We now know that when the pelvic veins are blocked, the result is not simple varicose veins but can be a combination of some swollen veins in addition to swollen, tender, warm and often discoloured legs.

CEAP – C2: What you need if you have varicose veins

Varicose Veins of the outer lower leg and lateral ankle - CEAP C2

Varicose Veins of the outer lower leg and lateral ankle – CEAP-C2

One option if you have varicose veins is to do nothing. Many people with varicose veins do nothing until they get worse and start causing worse symptoms or complications. However, leaving varicose veins without doing anything will result in them deteriorating and getting worse. This might be a slow process, or may be very fast, particularly if a clot forms within them. See our page on phlebitis for more information. Indeed a research study in 2006 showed that if uncomplicated varicose veins were left untreated, the patients had a worse quality-of-life after two years than if they were treated surgically.

If you have varicose veins and do not have a scan, then it is impossible to know how severe the underlying venous reflux disease is. Having a duplex ultrasound scan performed by a specialist clinic, will inform you of the underlying venous problem and will allow you to decide along with your specialist, whether it is safe to leave your varicose veins for the time being or whether it is sensible to get them treated.

Hence, if you have varicose veins it is essential to have a venous duplex ultrasound scan performed by a specialist who performs venous duplex ultrasound scan every day. At The Whiteley Clinic we only allow these venous duplex ultrasound scans to be performed by The Whiteley Clinic trained vascular scientists. Research has shown that when doctors do their own scans, unless they do nothing but scanning for other doctors, they usually miss many of the underlying causes of varicose veins. Therefore, the national guidelines are that doctors should work in teams with other professionals that are able to provide a full duplex examination and are able to perform all the vein treatments that might be needed.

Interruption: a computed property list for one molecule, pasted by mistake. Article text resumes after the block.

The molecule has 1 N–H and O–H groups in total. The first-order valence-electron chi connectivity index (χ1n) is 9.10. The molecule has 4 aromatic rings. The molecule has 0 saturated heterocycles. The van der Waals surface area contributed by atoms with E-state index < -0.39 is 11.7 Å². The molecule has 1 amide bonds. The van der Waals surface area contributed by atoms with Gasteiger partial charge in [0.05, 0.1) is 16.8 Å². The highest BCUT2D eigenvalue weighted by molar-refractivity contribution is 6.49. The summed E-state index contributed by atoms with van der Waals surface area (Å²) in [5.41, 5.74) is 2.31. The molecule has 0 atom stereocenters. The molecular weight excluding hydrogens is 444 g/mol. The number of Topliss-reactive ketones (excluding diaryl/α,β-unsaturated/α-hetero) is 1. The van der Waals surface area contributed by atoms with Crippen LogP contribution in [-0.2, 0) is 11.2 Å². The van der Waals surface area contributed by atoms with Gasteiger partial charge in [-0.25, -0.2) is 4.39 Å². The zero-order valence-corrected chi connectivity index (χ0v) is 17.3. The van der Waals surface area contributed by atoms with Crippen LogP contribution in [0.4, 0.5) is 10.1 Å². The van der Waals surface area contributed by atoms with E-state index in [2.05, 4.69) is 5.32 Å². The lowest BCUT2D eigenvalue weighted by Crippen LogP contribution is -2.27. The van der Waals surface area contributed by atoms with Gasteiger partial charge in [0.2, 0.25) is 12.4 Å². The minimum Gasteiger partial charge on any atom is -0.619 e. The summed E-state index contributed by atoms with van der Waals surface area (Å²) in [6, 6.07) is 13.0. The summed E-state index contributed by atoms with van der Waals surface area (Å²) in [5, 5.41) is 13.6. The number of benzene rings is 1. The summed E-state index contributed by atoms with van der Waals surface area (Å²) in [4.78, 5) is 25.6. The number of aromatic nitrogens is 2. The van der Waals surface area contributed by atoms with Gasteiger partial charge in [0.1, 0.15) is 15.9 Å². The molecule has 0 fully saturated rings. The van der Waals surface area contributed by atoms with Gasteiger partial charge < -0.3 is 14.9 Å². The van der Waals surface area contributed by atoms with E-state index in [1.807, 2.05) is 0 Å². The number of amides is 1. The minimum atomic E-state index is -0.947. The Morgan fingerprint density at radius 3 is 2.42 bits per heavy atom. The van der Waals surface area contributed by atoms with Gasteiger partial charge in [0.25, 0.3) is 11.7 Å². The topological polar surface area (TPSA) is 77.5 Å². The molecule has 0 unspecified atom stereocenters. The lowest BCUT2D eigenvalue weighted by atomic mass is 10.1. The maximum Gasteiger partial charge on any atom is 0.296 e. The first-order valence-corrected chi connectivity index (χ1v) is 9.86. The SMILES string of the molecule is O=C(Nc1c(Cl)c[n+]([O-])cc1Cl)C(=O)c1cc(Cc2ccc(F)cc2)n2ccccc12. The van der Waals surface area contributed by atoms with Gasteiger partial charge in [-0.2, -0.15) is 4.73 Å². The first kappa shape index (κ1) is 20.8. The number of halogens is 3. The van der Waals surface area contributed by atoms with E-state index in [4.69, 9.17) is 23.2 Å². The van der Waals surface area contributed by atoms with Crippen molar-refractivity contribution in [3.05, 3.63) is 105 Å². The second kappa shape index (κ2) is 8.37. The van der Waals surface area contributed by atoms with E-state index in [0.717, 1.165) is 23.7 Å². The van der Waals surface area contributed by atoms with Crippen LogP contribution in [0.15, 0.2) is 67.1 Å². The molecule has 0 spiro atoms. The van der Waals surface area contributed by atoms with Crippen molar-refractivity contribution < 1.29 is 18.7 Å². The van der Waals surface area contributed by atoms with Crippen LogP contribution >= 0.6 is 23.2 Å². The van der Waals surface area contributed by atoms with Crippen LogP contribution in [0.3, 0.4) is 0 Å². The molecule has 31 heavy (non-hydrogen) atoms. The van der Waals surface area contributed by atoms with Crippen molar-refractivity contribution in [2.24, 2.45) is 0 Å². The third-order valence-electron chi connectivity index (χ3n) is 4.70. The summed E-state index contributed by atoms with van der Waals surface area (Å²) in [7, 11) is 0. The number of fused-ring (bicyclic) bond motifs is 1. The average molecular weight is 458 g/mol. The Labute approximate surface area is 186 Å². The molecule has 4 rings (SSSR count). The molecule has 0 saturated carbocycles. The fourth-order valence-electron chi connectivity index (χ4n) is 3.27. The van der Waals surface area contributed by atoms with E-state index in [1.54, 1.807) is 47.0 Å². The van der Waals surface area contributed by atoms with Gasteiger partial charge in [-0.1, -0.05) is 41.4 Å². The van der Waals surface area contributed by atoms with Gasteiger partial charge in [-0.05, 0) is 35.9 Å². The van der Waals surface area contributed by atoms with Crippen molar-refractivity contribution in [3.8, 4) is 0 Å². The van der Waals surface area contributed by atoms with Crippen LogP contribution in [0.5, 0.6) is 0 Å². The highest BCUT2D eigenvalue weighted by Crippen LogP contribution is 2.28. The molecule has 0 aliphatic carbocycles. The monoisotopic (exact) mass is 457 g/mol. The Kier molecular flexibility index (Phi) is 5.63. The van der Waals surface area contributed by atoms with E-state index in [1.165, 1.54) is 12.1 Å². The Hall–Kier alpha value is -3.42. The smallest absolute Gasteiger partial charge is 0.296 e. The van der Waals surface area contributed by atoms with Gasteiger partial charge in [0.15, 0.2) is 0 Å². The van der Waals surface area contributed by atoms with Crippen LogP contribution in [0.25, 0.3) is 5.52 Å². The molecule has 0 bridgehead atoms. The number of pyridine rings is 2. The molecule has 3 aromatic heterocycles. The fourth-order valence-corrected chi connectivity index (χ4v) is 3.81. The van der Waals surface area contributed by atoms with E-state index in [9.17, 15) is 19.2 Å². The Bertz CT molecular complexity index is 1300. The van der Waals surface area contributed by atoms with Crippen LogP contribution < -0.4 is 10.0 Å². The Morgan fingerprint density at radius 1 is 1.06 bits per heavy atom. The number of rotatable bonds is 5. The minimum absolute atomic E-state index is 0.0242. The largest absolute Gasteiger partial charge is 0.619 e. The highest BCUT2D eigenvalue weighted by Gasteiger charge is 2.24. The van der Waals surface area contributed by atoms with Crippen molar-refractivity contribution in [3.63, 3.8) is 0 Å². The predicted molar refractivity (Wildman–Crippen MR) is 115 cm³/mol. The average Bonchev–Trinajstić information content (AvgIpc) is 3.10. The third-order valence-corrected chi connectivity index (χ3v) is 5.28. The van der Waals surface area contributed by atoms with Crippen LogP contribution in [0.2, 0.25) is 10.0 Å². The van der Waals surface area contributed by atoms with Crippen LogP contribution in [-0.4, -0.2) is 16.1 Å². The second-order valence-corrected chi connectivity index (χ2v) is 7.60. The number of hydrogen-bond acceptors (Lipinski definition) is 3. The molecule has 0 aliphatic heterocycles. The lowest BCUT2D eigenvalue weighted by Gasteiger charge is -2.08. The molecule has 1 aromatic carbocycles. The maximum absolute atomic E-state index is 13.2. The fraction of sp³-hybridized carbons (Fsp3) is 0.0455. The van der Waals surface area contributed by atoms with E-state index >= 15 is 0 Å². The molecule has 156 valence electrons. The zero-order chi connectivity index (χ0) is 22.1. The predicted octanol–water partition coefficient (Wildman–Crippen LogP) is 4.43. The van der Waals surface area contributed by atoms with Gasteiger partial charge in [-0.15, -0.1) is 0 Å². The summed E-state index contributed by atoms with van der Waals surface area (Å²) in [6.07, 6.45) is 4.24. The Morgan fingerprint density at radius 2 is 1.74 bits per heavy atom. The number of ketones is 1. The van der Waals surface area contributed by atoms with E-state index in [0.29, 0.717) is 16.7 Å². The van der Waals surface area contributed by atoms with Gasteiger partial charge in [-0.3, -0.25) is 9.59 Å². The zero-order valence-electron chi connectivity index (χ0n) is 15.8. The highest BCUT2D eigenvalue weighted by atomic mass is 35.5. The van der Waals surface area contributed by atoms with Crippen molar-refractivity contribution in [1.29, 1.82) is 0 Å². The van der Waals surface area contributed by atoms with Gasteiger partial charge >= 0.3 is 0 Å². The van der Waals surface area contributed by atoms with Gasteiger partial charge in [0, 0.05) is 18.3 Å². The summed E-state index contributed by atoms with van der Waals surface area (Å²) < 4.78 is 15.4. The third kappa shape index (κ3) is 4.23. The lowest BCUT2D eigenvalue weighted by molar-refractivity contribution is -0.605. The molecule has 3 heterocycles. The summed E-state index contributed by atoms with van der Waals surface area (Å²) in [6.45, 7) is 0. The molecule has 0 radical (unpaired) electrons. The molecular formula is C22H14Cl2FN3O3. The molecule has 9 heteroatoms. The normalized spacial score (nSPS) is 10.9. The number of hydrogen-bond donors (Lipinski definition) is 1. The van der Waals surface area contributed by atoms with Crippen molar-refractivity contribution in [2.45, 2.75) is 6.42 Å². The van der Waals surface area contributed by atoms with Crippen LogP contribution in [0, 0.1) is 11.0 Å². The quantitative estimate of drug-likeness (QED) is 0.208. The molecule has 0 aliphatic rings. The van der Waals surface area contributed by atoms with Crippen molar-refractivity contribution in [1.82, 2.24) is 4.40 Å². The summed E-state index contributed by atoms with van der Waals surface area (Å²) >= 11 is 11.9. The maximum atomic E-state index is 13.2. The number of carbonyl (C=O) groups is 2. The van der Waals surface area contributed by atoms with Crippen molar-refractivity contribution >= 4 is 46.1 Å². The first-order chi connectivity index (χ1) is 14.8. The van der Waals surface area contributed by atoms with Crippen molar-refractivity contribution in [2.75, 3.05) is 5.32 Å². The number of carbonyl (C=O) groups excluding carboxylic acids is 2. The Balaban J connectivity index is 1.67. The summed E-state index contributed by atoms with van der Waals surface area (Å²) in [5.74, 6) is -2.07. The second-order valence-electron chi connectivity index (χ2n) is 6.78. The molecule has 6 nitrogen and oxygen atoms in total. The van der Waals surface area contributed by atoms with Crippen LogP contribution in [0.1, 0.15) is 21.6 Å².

Recurrent varicose veins - CEAP-C2

The venous duplex ultrasound scan should look at all of the veins in the legs to find out which ones are working normally and which ones are not. This should include all of the superficial veins, the truncal veins, the perforator veins in both lower and upper leg as well as all of the deep veins to make sure there are no deep vein problems such as an old deep vein thrombosis or deep venous reflux.

If there are any varicose veins around the buttocks, perineum, vulval or vagina in a woman or scrotum in a man, then further examination of the pelvic veins is essential to find out if the varicose veins actually come from the pelvis. Research from The Whiteley Clinic shows that if this is missed, and only the leg varicose veins are treated, this can be a major cause for varicose veins coming back again in the future after treatment.
See our published research here: Pelvic Varicose Veins Are A Major Cause Of Recurrent Varicose Veins

In addition to the venous duplex ultrasound scan, another test called a photoplethysmography (PPG) can also see how severe any venous reflux is. For a full explanation, follow the link within this paragraph.

CEAP-C2: what treatment is needed if you have varicose veins

The treatment of varicose veins is very complex because there are so many different causes of varicose veins.

The principles of good treatment are the basis of The Whiteley Protocol®.

The general principles of varicose vein treatment are:

  • Find and stop all venous reflux
  • Use techniques proven to stop the venous reflux from recurring in the future
  • Treat the highest and deepest points first and then work outwards and downwards